Thank you for Your example. Thank You for living Your earthly life within a circle of friends with whom You could be authentic. Forgive me for going it alone sometimes. Forgive me for fighting fire with fire when I see those I love making such poor choices.

Help me to “speak the truth in love” as You instruct in Ephesians 4:15. Give me the courage to own my disappointment and pain when I’ve taken a back seat in my loved one’s life while their addiction is at the wheel.

Show me how to love with my eyes wide open, like you did when Peter denied You. You didn’t turn the other way and pretend it didn’t happen. You didn’t shout at him or guilt him. You looked straight at him and held him accountable for his actions. Later, when he repented, You forgave him. I want to be like You, Jesus. Amen.

Why Fight Addiction With Addiction? (Denial Series #4 of 5)

Where does it hurt?” I knelt before a pensive five-year-old, trying to discover the source of his pain. As a substitute Kindergarten teacher, I was unfamiliar with the child’s history. He couldn’t find words to describe the hurt, but his little face spoke volumes. I sent him to the school nurse. After she hooked him up with a frozen sponge in a baggie, he was again able to happily participate in class activities. If only it were that easy to fix our inner boo-boos!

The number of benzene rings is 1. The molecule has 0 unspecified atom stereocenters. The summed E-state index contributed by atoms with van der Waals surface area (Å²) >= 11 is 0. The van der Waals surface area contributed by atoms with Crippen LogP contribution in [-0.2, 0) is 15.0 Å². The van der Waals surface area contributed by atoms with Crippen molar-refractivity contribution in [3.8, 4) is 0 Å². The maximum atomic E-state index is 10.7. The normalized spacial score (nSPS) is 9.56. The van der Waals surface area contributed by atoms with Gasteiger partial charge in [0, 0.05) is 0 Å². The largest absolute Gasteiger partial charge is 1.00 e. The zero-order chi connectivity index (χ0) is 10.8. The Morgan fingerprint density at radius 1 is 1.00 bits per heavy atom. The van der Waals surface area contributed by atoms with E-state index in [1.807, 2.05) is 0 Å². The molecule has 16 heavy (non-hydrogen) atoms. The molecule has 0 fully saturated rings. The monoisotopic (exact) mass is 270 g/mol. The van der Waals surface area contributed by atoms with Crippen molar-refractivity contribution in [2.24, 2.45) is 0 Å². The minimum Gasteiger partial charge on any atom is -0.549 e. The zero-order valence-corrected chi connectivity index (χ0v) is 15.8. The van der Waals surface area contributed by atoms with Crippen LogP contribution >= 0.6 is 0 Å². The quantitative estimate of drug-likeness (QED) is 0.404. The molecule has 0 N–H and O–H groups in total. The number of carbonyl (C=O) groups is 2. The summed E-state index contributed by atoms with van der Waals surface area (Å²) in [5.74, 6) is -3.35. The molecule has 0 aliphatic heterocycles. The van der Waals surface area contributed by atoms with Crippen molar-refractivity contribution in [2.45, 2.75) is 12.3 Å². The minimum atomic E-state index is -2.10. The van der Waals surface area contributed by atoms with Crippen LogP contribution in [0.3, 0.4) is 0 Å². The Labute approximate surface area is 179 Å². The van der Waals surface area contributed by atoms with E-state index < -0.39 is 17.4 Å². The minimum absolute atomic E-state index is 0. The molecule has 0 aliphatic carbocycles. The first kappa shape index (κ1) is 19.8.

I am that child – at times unable to function in life because something hurts, and I cannot find the words to describe my pain. I need something that no substitute can give. I need to go to the Great Healer so that He can hook me up with His treatment plan for my life.Staring out the window

In my last post, “Yoga Pants, You Are Not My BFF” (, I mentioned that symptoms of DENIAL can be rooted in the abuse or neglect we’ve suffered, or in our own sin. I shared that I was “sinning in my yoga pants.” Let me explain: I’ve historically used food both to celebrate life and to numb or comfort myself from the pain of life. I don’t know how or when that habit began, probably sometime during childhood. All I know is that when something is hurting me, ice cream makes me feel better. If I’m stressed, chocolate is my friend. If I’m nervous or scared, I tend to find myself standing in front of the fridge. What is that?